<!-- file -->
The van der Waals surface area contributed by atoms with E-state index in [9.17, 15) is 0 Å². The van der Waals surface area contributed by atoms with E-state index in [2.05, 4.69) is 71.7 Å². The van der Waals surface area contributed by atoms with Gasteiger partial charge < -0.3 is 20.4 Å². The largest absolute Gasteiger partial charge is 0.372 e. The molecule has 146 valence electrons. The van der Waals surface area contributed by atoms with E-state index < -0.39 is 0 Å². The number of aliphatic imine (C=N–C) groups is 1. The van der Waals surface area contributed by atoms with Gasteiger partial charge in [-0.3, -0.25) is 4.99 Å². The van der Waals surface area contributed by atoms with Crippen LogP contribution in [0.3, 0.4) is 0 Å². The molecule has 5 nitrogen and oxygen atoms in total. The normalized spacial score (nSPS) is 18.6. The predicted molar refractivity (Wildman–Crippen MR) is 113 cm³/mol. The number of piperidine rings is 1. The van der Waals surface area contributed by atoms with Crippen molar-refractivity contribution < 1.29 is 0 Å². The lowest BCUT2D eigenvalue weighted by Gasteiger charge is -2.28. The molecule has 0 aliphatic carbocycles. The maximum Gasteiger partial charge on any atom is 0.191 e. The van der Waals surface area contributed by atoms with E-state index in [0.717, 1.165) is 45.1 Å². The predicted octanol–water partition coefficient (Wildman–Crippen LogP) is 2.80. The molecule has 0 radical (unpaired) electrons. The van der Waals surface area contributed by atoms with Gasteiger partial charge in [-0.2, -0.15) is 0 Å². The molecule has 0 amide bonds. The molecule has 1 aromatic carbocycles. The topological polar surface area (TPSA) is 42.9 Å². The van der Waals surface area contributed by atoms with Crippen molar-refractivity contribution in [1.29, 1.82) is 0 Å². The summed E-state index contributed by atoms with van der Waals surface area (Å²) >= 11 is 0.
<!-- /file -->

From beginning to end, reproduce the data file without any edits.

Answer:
The van der Waals surface area contributed by atoms with E-state index in [9.17, 15) is 0 Å². The van der Waals surface area contributed by atoms with E-state index in [2.05, 4.69) is 71.7 Å². The van der Waals surface area contributed by atoms with Gasteiger partial charge < -0.3 is 20.4 Å². The largest absolute Gasteiger partial charge is 0.372 e. The molecule has 146 valence electrons. The van der Waals surface area contributed by atoms with E-state index < -0.39 is 0 Å². The number of aliphatic imine (C=N–C) groups is 1. The van der Waals surface area contributed by atoms with Gasteiger partial charge in [-0.3, -0.25) is 4.99 Å². The van der Waals surface area contributed by atoms with Crippen LogP contribution in [0.3, 0.4) is 0 Å². The molecule has 5 nitrogen and oxygen atoms in total. The normalized spacial score (nSPS) is 18.6. The predicted molar refractivity (Wildman–Crippen MR) is 113 cm³/mol. The number of piperidine rings is 1. The van der Waals surface area contributed by atoms with Crippen molar-refractivity contribution < 1.29 is 0 Å². The lowest BCUT2D eigenvalue weighted by Gasteiger charge is -2.28. The molecule has 0 aliphatic carbocycles. The maximum Gasteiger partial charge on any atom is 0.191 e. The van der Waals surface area contributed by atoms with E-state index in [0.717, 1.165) is 45.1 Å². The predicted octanol–water partition coefficient (Wildman–Crippen LogP) is 2.80. The molecule has 0 radical (unpaired) electrons. The van der Waals surface area contributed by atoms with Gasteiger partial charge in [-0.2, -0.15) is 0 Å². The molecule has 0 amide bonds. The molecule has 1 aromatic carbocycles. The topological polar surface area (TPSA) is 42.9 Å². The van der Waals surface area contributed by atoms with Crippen molar-refractivity contribution in [1.29, 1.82) is 0 Å². The summed E-state index contributed by atoms with van der Waals surface area (Å²) >= 11 is 0.